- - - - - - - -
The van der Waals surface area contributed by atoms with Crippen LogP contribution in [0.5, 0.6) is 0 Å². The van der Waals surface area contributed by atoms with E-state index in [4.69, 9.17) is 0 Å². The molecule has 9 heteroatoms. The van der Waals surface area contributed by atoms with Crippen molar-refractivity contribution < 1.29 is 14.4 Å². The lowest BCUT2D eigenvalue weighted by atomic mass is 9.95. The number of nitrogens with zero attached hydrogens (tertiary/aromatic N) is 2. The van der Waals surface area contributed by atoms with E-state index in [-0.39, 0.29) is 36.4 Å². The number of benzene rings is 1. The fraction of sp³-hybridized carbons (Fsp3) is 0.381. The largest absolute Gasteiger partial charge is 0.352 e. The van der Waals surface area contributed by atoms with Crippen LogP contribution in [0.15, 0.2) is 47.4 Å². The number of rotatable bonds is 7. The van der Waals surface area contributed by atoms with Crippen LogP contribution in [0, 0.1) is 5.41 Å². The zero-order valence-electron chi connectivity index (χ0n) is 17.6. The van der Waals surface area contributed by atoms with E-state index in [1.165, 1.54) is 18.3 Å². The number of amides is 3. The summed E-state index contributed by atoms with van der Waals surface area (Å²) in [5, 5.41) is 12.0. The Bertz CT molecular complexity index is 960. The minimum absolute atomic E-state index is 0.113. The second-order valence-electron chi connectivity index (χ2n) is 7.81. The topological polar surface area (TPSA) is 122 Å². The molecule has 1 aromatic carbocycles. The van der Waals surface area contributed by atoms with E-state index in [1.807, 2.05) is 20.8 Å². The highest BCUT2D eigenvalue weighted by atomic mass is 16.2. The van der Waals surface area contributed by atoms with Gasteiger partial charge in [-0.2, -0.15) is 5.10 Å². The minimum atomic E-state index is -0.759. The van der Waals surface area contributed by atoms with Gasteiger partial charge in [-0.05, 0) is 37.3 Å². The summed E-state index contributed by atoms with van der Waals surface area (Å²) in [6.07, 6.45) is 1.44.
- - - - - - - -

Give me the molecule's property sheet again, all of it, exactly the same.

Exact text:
The van der Waals surface area contributed by atoms with Crippen LogP contribution in [0.5, 0.6) is 0 Å². The van der Waals surface area contributed by atoms with E-state index in [4.69, 9.17) is 0 Å². The molecule has 9 heteroatoms. The van der Waals surface area contributed by atoms with Crippen molar-refractivity contribution < 1.29 is 14.4 Å². The lowest BCUT2D eigenvalue weighted by atomic mass is 9.95. The number of nitrogens with zero attached hydrogens (tertiary/aromatic N) is 2. The van der Waals surface area contributed by atoms with E-state index in [-0.39, 0.29) is 36.4 Å². The number of benzene rings is 1. The fraction of sp³-hybridized carbons (Fsp3) is 0.381. The largest absolute Gasteiger partial charge is 0.352 e. The van der Waals surface area contributed by atoms with Crippen LogP contribution in [0.15, 0.2) is 47.4 Å². The number of rotatable bonds is 7. The van der Waals surface area contributed by atoms with Crippen LogP contribution in [0, 0.1) is 5.41 Å². The zero-order valence-electron chi connectivity index (χ0n) is 17.6. The van der Waals surface area contributed by atoms with E-state index in [1.165, 1.54) is 18.3 Å². The number of amides is 3. The summed E-state index contributed by atoms with van der Waals surface area (Å²) in [5, 5.41) is 12.0. The Bertz CT molecular complexity index is 960. The minimum absolute atomic E-state index is 0.113. The second-order valence-electron chi connectivity index (χ2n) is 7.81. The topological polar surface area (TPSA) is 122 Å². The molecule has 1 aromatic carbocycles. The van der Waals surface area contributed by atoms with E-state index in [1.807, 2.05) is 20.8 Å². The highest BCUT2D eigenvalue weighted by atomic mass is 16.2. The van der Waals surface area contributed by atoms with Gasteiger partial charge in [-0.2, -0.15) is 5.10 Å². The minimum atomic E-state index is -0.759. The van der Waals surface area contributed by atoms with Gasteiger partial charge in [-0.05, 0) is 37.3 Å². The summed E-state index contributed by atoms with van der Waals surface area (Å²) in [6.07, 6.45) is 1.44.